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Rudy Giuliani Had the Nerve to Offer Some Truly Ignorant COVID-19 Treatment “Advice”

Rudy Giuliani cringes while listening to a masked poll worker give testimony in Michigan.

Rudy Giuliani was released from the hospital Wednesday evening, a few days after Donald Trump announced via tweet that his lawyer had tested positive for COVID-19.

Before he left the hospital, Giuliani decided to do a talk radio interview in which he said that people can “overdo the mask” and encouraged “moderation” instead.

“I think you can overdo the masks, you can overdo almost anything,” he said. “Everything done in moderation makes much more sense. And what we’re doing to American business right now is disgraceful, and it’s not based on science.”

The CDC currently recommends “that people wear masks in public settings, like on public and mass transportation, at events and gatherings, and anywhere they will be around other people.” What part of that is “overdoing” anything? Maybe he was thinking about the poll worker sitting next to him in Michigan last week, giving testimony before the state’s House Oversight Committee. Giuliani asked her to remove her mask so he could hear her better. I don’t think she was “overdoing” it with that mask given that it turned out Giuliani was likely (and likely unknowingly) highly infectious at the time.

But wait! It gets worse! Giuliani went on to offer some more completely ignorant “advice.”

“My advice to people is: get early treatment,” he said. “The earlier you get treated for this, number one, you totally eliminate the chance of dying. And number two, you probably eliminate the chance of getting a, you know, more complicated illness.”

Yes, if I were to contract COVID-19, I would simply choose to get treated and not die.

Everything about this is infuriating. Rudy Giuliani, like Donald Trump, did not have the same experience other people with COVID-19 have.

He was given a cocktail of experimental drugs that the rest of us don’t have access to. He was admitted to a top hospital without having to worry about the cost, at a time when millions of people have lost their job in a country that ties those jobs to health insurance coverage (if they are fortunate enough to have a job that includes benefits in the first place).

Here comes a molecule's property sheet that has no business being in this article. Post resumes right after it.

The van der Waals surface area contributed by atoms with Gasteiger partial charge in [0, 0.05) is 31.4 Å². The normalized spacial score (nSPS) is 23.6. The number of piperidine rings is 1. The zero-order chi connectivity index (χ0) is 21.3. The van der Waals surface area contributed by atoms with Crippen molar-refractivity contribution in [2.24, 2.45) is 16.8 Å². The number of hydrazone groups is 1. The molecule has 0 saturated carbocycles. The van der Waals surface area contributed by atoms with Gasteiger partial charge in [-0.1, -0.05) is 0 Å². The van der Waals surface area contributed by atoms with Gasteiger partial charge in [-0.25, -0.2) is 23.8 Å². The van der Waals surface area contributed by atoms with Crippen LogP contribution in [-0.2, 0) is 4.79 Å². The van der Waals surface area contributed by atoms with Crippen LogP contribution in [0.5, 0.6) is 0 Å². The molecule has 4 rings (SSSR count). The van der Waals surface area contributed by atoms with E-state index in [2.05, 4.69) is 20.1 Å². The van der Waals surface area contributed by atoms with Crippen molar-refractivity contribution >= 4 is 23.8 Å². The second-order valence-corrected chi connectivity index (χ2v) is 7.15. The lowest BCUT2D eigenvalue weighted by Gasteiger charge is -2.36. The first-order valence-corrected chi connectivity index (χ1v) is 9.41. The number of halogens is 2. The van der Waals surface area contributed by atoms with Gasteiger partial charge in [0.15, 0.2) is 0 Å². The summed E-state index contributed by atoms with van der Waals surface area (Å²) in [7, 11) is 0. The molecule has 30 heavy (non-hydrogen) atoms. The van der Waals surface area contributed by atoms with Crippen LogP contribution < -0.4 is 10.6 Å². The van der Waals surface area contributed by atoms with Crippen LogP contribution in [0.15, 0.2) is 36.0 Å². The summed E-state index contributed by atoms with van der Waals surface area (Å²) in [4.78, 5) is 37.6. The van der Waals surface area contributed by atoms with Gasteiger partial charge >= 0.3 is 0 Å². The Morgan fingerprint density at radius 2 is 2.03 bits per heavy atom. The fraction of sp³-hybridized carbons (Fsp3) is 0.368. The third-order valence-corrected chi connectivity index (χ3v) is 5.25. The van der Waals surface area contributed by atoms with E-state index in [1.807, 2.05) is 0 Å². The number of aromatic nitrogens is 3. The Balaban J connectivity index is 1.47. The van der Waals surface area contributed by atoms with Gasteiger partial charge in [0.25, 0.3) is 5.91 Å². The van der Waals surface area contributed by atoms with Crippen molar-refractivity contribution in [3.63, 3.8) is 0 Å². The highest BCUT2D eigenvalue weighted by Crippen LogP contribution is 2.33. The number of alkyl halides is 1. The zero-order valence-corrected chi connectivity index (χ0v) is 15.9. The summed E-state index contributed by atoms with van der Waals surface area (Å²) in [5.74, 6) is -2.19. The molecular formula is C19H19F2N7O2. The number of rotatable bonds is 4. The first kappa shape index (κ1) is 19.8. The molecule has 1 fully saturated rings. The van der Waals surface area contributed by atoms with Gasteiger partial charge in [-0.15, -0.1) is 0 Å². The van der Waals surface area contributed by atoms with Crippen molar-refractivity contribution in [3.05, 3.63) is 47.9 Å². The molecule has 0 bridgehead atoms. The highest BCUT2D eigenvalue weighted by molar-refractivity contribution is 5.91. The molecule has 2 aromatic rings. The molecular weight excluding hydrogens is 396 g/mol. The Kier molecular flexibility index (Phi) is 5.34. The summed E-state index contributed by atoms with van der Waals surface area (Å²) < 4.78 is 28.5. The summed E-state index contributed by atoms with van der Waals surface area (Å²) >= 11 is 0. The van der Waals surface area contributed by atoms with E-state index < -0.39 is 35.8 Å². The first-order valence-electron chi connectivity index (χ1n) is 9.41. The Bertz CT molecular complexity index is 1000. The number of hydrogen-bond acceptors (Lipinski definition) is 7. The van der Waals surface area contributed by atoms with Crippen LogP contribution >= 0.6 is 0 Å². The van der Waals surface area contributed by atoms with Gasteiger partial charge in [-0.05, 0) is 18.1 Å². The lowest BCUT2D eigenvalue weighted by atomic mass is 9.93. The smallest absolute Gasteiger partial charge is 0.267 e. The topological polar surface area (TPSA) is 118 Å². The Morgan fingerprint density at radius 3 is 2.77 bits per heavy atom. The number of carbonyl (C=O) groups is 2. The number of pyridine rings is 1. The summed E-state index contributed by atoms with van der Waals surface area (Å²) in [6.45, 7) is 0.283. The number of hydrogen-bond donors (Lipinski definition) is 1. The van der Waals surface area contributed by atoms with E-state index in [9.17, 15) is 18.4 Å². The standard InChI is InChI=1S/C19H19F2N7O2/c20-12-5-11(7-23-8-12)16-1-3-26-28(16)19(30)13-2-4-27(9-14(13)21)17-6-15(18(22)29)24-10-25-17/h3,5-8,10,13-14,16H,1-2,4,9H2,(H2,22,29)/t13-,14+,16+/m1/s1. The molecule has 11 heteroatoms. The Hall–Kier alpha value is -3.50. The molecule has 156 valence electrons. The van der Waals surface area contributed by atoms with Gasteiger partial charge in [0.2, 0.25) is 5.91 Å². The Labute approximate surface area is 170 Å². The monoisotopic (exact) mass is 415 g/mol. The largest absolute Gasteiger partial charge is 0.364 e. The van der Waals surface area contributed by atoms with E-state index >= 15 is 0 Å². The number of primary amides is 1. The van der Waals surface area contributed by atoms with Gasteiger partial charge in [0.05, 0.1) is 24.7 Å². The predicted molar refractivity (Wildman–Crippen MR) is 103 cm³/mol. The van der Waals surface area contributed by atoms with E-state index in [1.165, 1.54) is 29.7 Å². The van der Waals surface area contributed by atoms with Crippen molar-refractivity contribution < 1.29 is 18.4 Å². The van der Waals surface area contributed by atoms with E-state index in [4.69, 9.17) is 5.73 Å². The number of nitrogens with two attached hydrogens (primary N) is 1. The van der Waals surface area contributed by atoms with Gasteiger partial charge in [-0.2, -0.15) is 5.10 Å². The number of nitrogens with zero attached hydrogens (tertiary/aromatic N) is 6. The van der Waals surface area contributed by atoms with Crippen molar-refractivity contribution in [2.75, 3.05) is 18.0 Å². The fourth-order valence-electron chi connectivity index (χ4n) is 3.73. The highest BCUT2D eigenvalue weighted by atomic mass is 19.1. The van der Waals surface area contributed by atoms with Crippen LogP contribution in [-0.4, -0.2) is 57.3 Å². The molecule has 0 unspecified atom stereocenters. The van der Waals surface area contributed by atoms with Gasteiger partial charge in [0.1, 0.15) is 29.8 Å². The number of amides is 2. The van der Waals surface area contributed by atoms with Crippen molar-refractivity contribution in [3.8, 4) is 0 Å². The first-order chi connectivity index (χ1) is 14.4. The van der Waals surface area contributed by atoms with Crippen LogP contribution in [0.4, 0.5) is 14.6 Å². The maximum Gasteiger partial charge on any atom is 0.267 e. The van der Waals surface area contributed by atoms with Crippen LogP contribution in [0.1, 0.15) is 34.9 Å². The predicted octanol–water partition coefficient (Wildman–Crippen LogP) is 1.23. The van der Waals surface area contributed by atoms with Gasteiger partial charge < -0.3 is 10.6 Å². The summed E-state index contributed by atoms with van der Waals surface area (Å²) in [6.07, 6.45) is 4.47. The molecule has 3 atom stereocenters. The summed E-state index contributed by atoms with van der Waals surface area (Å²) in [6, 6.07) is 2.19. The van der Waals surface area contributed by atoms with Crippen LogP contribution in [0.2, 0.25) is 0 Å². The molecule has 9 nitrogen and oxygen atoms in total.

Even people with great health insurance have had difficulty getting treatment for COVID-19. People with and without symptoms have been told to stay home, that there’s no room in the hospitals or no point in them being there if they don’t have life-threatening symptoms, especially in the early months of the pandemic.

On a personal note, Dr. Anthony Fauci talked yesterday about the sadness his youngest daughter felt when her boyfriend’s brother died earlier this summer. That person happens to have been my friend Chris. He was 32-year old and he was sent home from the hospital despite a positive COVID-19 test and symptoms resembling food poisoning. He died a few weeks later of a heart attack.

Chris was my friend but there are thousands more just like him–people who were turned away from receiving anything even close to the kind of treatment Giuliani got and who died as a result. Suggesting that people should just “get early treatment” is one of the most ignorant, out of touch things I’ve heard, maybe ever. For those of us who can’t get his kind of VIP medical treatment, there’s no such thing as “overdoing” masks or any other means of personal and public safety. and Giuliani (were he capable of such a feeling) should be ashamed to suggest otherwise.

(image: Rey Del Rio/Getty Images)
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Vivian Kane (she/her) is the Senior News Editor at The Mary Sue, where she's been writing about politics and entertainment (and all the ways in which the two overlap) since the dark days of late 2016. Born in San Francisco and radicalized in Los Angeles, she now lives in Kansas City, Missouri, where she gets to put her MFA to use covering the local theatre scene. She is the co-owner of The Pitch, Kansas City’s alt news and culture magazine, alongside her husband, Brock Wilbur, with whom she also shares many cats.